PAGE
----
BadLand Publishing and developer Infinigon present Zenith for review on the Nintendo Switch. Zenith is a port of the PC title of the same name. It uses sarcasm-laden dialogue aimed at adults to add flavor in an action-RPG adventure.
Zenith is straightforward in its gameplay and combat. The player controls Argus Windell, frequently drunk and often annoyed at the adventure he’s on, complete with a hefty amount of slashing, punching, or hacking needed. A rudimentary upgrade system allows the player to add some bonuses to their attacking style of choice but there’s little foresight needed beyond pressing the attack button a lot and dodging. What will be more up for debate is the dialogue, a mixture of self-aware references to other series and expletives to give Zenith an edge other titles don’t have, and a pessimistic view of how the world may end up.
Sarcasm is mostly dead in our digital age where what you are online is what you are as our existence is dictated by these cubes. Zenith, in a sense, is a self-conscious stab to try and reclaim harsh sarcasm in the name of humor by lambasting the tropes of action RPGs and other long running series such as Final Fantasy. The problem is, for every harsh if funny bit of gameplay like a long-suffering elf who just won’t stop being a jerk, there’s reams of dialogue with expletives for expletives sake while copying lines from other games only to interrupt them for more expletives.
The cathartic power of cursing loses its luster when it feels like every other line is more lazily written than pointedly constructed. This is a shame when Zenith dips into some genuinely interesting pessimism about RPGs and the religious zeal of their fandoms. One hilarious part involves rats that evolved thanks to a god that is now killing them in the flesh. These elements are cutting in a way the tiresome dips into cursing are not.
This might all be reclaimed with great gameplay but Zenith‘s calling card is its sarcasm and humor. Since that’s already on shaky ground, it came as a disappointment that all combat devolves into mashing the same button while running around in a circle. That might work if there were interesting environments to have to take into consideration when positioning yourself to fight. But while the motif of the environment may change slightly, the combat philosophy using the environment remains the same. Circle around, hit, circle around, hit. Repeat until you see the loading symbol that will come to haunt the overall experience.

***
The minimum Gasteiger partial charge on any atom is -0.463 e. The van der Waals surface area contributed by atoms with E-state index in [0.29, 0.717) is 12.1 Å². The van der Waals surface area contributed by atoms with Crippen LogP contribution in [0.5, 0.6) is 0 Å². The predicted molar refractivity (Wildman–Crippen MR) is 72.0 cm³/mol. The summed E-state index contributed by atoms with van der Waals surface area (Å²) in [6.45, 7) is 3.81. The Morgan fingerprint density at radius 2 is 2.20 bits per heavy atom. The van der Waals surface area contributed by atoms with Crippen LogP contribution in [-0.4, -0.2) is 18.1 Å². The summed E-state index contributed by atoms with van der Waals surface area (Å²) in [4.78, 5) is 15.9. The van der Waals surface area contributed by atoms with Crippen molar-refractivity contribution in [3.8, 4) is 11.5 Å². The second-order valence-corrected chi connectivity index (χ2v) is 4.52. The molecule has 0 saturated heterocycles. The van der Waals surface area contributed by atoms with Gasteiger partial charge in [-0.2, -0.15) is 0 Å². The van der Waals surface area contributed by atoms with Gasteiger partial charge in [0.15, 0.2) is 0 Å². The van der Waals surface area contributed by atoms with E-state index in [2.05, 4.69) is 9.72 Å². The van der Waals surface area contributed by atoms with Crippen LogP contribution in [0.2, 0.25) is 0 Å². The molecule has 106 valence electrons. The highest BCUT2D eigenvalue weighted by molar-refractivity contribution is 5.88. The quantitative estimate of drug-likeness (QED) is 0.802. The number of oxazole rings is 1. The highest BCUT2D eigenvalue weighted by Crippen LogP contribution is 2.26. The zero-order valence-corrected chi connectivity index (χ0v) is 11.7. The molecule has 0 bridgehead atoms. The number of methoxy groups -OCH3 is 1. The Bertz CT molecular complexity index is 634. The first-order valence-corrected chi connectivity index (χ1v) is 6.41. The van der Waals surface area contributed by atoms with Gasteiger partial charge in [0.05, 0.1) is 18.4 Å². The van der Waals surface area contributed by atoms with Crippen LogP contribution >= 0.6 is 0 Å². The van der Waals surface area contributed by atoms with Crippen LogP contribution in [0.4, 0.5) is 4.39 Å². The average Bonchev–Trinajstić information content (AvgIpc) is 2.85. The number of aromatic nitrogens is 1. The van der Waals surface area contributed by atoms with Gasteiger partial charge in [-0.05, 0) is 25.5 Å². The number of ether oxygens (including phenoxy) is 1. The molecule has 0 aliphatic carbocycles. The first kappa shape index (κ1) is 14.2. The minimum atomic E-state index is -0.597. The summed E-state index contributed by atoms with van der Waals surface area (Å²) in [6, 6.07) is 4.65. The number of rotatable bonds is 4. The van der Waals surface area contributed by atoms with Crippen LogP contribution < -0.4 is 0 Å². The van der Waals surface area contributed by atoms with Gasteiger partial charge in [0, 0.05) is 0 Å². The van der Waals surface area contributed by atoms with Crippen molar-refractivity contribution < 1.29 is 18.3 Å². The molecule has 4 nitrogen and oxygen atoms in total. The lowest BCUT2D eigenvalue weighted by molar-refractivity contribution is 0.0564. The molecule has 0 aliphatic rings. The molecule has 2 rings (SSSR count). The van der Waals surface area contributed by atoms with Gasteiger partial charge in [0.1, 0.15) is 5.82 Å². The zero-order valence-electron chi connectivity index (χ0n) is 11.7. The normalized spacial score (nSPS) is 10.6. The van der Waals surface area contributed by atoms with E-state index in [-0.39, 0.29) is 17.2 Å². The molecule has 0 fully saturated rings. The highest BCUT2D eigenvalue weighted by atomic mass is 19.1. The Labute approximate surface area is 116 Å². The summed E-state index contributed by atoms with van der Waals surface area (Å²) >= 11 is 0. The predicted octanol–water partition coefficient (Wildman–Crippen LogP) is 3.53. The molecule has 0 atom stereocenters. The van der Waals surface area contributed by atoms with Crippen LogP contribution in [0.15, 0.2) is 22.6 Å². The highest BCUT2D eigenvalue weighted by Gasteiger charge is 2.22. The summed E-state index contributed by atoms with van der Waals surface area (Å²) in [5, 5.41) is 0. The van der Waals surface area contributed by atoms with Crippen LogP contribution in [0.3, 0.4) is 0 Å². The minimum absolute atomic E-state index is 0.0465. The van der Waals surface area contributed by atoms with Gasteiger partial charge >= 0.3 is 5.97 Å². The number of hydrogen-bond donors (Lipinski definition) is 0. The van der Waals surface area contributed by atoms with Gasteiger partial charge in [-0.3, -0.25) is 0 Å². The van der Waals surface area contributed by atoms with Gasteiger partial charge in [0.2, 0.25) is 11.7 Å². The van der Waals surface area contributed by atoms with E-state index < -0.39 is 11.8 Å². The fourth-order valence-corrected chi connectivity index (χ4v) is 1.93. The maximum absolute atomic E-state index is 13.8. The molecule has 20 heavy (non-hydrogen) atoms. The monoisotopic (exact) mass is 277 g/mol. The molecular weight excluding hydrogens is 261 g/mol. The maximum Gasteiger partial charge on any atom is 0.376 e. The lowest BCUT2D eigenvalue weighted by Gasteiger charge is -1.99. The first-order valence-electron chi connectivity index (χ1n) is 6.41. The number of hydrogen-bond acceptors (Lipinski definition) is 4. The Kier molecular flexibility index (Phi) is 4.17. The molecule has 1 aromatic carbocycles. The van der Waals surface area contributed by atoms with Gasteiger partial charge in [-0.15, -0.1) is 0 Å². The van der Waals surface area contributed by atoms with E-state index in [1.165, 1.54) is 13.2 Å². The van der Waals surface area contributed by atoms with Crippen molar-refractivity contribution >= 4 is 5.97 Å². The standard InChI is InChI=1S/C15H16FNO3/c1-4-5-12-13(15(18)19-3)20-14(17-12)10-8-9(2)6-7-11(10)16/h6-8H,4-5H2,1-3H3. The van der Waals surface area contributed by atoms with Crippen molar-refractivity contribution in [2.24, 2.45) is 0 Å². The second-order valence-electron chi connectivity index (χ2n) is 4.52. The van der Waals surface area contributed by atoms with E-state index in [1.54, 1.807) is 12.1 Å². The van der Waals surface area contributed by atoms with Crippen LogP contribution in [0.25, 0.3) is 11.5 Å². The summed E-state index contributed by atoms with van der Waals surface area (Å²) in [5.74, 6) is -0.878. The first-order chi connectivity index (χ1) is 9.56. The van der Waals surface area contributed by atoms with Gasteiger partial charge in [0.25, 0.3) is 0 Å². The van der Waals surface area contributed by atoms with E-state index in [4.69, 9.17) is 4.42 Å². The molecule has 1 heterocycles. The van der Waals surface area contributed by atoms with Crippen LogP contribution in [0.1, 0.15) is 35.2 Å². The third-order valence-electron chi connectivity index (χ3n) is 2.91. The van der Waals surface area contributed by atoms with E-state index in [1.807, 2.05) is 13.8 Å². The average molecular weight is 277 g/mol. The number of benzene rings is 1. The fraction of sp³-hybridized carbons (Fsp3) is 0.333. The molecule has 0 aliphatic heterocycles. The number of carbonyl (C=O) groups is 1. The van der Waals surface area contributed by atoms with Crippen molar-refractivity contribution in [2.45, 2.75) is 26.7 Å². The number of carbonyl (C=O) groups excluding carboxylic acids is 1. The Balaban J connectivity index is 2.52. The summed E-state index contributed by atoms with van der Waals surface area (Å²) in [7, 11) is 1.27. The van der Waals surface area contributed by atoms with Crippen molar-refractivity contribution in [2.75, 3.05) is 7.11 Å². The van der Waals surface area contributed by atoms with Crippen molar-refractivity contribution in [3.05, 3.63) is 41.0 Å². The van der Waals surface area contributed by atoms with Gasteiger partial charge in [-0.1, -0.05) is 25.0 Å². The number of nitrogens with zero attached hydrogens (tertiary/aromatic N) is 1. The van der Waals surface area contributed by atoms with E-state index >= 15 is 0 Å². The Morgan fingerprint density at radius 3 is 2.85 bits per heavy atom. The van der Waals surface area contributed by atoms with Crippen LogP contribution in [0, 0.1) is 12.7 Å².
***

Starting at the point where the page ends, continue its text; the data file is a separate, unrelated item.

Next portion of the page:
Whether the issues present in Zenith were also present in the PC version I can’t assert as I haven’t played the PC version. What I can write with certainty is it often felt as though I was spending an equivalent time with the loading symbol as playing the game. This became a huge annoyance when traveling the world map where I could technically see random encounters coming. But even purposely avoiding them would lead me to see that darn loading symbol in an empty field. Then there’s the array of graphical glitches that run the gamut from harmless and hilarious. Some examples are a recently killed enemy continues sliding off-screen into oblivion, and headache-inducing, like when the outline around a character clipped into the wall cuts through all the other graphics.
Sarcasm and "adult" writing are difficult to pull off and Zenith rarely succeeds. When it does, there's a bite and wit to the experience that I hope can be extracted out for future titles. But the dull hack 'n slash, tiresome repetition of cursing in the dialogue, and chaotically inconsistent graphical presentation aren't enough to keep this title from tipping off into frustrating territory.
- Welcome moments of clever writing throughout the game that parallel nicely with some way too devoted RPG fandoms.
- Consistently awful dialogue with cursing clumsily weighing down what good bits exist.
- Circle then slash into infinity with combat that takes way too long to load and never improves on the first few minutes.
- Awful graphical glitches in just about every scene that range from character models forever jittering mid-air to outlines clipping through everything else to monsters sliding into oblivion.
Do Not Rescuscitate